Matthew Krabill and Anne-Cathy Graber (far right), both of Paris Mennonite Center, received academic awards in 2020. Toni and Matthew Krabill are developing online resources in Anabaptist theology and practice for the French-speaking world. Photographer: David Fast for Krabills; provided for Graber.

By Lynda Hollinger-Janzen
Tuesday, February 2, 2021

Anne-Cathy Graber and Matthew Krabill received academic awards in 2020. Both Graber and Krabill minister through the Paris Mennonite Center in France.  

GOSHEN, Indiana (Mennonite Mission Network) — Two Paris Mennonite Center staff members received academic awards last year. Anne-Cathy Graber has a long association with the center, and Matthew Krabill was appointed by Mennonite Mission Network in 2019 to serve as co-director with his wife, Toni.

Graber — an itinerant Mennonite pastor and member of Chemin Neuf, a Catholic community which promotes unity among the world's Christian churches — was one of three recipients of the 2020 Harding Meyer Prize in Ecumenism. Harding Meyer, who died in 2018, was a leader in interdenominational dialogue and reconciliation for half of a century. He worked from a base in Strasbourg, France.

Graber received the award in recognition for her 2017 book on the mother of Jesus, which compares Pope John Paul II's thoughts on Mary with Martin Luther's commentary on Mary's Magnificat — Marie. Une lecture comparée de Redemptoris Mater (Johannes Paul II) et du Commentaire du Magnificat (Luther) (Mary: A Study Comparing John Paul II's Redemptoris Mater and Luther's Commentary on the Magnificat in Light of Ecumenical Dialogues). Graber's book is only available in French.

The Harding Meyer Prize in Ecumenism awards 3000 euros  to academics who use Meyer's methodological approaches to contribute to ecumenical dialogue. These approaches enable "Christian families," or denominations, to seek reconciliation and church unity, without sacrificing their distinctive identities. One of Meyer's phrases, "unity through reconciled diversity," encourages denominations to avoid making their differences a cause for separation but instead, expose different theological understandings to the work of reconciliation and transformation.

Graber acknowledged that it may seem unusual for a Mennonite to write her doctoral dissertation about Mary. "But I've discovered that Marian theology focuses on all the theological challenges, especially the complex questions of human mediation and participation in the mission of Christ," Graber said.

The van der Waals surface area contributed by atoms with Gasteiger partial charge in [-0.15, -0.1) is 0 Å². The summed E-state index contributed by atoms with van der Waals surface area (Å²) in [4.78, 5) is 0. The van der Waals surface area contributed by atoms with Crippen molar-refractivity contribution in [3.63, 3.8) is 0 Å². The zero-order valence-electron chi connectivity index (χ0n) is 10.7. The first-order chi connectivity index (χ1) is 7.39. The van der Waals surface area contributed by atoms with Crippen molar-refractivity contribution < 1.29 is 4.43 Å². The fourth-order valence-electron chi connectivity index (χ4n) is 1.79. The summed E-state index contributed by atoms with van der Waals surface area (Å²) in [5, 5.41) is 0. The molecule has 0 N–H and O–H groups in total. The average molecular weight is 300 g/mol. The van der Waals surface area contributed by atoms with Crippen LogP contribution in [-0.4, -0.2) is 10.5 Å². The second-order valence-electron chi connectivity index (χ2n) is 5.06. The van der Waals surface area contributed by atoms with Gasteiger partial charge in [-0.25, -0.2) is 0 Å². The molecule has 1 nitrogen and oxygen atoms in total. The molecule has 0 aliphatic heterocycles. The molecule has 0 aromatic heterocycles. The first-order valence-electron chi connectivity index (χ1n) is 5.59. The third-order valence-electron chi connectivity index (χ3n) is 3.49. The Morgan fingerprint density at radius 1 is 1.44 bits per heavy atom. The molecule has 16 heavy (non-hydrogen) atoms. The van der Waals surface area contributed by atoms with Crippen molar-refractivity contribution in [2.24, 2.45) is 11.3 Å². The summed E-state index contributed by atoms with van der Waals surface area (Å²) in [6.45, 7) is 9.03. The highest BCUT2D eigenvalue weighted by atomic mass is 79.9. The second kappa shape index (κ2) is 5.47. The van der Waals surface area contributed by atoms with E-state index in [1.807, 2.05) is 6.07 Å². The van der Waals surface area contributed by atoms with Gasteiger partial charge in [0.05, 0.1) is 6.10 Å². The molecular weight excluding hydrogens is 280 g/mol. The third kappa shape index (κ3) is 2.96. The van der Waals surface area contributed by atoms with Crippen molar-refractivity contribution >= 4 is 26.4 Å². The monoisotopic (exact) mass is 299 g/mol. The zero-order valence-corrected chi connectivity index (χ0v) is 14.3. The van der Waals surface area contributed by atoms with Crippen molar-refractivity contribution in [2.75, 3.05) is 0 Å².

Due to the COVID-19 pandemic, the award was not conferred this year, but it will be presented at the international summer seminar, organized by the Institute for Ecumenical Research in 2022.

In addition to her work at the Paris Mennonite Center, Graber teaches in the Jesuit Faculties in Paris, is a member of the international committee for the Global Christian Forum, and serves on the Faith and Order Commission of the World Council of Churches.

Matthew Krabill was recognized by Fuller Theological Seminary in Pasadena, California, with the David Allan Hubbard Achievement Award for his outstanding academic work, which will contribute to ongoing ministry. The award is given in honor of Hubbard, an Old Testament scholar and the third — and longest-serving — president of Fuller.

Krabill's dissertation deals with migration, religious identity, and ecclesiology — the study of the origins and structure of the church. His research focused on African Mennonites in the United States who were not affiliated with Mennonite congregations in their countries of origin.

Krabill sought to construct an immigrant ecclesiology based on ethnographic interviews in Los Angeles and West Africa. (Ethnography attempts to explore cultures from the point of view of the subjects of the study, rather than from an outside perspective.) He found that African people attending Mennonite churches in California draw from many cultural and church traditions, to bring new life to the congregations they attend.

"African immigrants inhabit a polycentric world that is characterized by forms of ecclesial hybridity, transnationality, and networked structures, which, invariably, challenge traditional Mennonite assumptions and paradigms," Krabill said.

African Christianity, if it is noticed at all by White academics, is often dismissed as a social safety net for disheartened strugglers in a strange land. White church leaders in the U.S. often perceive African Christianity as foreign, transient, and a minority phenomenon in need of their protection and support. It is not deemed to have any significant contribution to make in the beliefs and practice of North American churches, Krabill explained.

"But to see the world through the eyes of an African immigrant Mennonite is to understand that another kind of Reformation is currently unfolding, even if it is not recognized as such," Krabill said.  

Sharon Norton, Mission Network's co-director for Africa and Europe, sees Krabill's research as a valuable resource for the mission agency and for churches in the United States. "With more people on the move in our world than at any other time, Matthew's work is highly relevant, as we think about the how partnership is practiced among migrants in this era," Norton said.

The Paris Mennonite Center, created in the 1980s, resources Anabaptist scholarship with its library and publications, hosts workshops and training sessions, promotes Anabaptist theology in a missional perspective, and nurtures relationships with French-speaking seekers of peace around the world. 


​Lynda Hollinger-Janzen is a writer for Mennonite Mission Network.



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